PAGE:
Article

Rau V, Fanselow MS. Exposure to a stressor produces a long lasting enhancement of fear learning in rats. Stress 12: 125-133

Department of Anesthesia, University of California, San Francisco, CA 94143, USA.
Stress (Amsterdam, Netherlands) (Impact Factor: 2.72). 07/2008; 12(2):125-33. DOI: 10.1080/10253890802137320
Source: PubMed

ABSTRACT

In contextual fear conditioning, footshock is given in a context, and re-exposure to this context elicits the conditional defensive response of freezing, a reliable behavioral index of conditional fear. Normally, the amount of contextual freezing is directly proportional to the number of shocks an animal receives in the context. However, pre-exposure to a stressor can produce an enhancement in conditional freezing. Pre-exposure to repeated footshock in one context produces an enhancement of conditional freezing to cues associated with a single shock in a second distinct context. This model of stress-enhanced fear learning (SEFL) can be utilized to study how stress affects learning of future aversive events. The experiments in this paper characterize the magnitude and longevity of SEFL. In the first experiment, the number of footshocks given during the pre-exposure session was varied and conditional fear to the single shock was assessed. Pre-exposure to 1 shock did not produce an enhancement in fear learning in the second context, but pre-exposure to 4 or 15 shocks did. The time-course of the enhancement was examined in the next two experiments. These experiments show that SEFL persists for at least 3 months.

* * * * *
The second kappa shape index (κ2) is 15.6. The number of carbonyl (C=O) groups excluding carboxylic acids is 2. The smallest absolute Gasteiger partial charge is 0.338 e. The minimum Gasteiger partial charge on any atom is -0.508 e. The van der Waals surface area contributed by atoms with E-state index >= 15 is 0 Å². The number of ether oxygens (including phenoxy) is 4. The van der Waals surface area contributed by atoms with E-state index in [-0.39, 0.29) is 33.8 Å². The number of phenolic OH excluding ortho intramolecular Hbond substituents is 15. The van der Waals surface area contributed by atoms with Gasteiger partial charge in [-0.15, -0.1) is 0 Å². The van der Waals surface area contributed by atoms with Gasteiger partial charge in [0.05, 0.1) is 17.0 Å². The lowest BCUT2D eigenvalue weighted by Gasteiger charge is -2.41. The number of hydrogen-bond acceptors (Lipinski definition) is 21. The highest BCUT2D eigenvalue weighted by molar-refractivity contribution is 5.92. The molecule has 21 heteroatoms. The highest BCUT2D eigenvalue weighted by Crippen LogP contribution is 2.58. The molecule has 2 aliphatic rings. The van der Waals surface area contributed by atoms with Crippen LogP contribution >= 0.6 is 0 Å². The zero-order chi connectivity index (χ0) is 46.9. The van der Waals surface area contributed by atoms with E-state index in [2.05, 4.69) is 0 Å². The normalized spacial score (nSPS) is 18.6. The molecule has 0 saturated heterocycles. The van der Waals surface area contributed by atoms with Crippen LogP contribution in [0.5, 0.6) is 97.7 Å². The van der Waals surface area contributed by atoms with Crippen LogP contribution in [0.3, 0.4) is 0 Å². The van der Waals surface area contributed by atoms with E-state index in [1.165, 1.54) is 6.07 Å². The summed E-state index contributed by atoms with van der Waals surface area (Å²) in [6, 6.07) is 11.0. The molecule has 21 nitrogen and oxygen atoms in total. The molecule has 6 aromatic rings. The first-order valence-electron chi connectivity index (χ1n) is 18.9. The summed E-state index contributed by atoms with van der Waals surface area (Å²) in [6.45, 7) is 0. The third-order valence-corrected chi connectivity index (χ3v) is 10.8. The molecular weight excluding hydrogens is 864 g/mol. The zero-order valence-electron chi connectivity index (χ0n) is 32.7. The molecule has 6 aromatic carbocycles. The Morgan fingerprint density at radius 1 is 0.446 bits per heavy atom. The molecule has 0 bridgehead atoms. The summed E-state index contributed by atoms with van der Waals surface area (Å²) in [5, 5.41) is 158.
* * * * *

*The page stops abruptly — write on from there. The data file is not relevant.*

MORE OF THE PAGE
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    • "In this model, rats receive a series of 15 shocks, randomly distributed over 90 min. This experience produces behavioral changes lasting at least 90 days unabated (Rau and Fanselow, 2009). After this experience, rats acquire exaggerated contextual and cued fear in novel situations using a single shock. "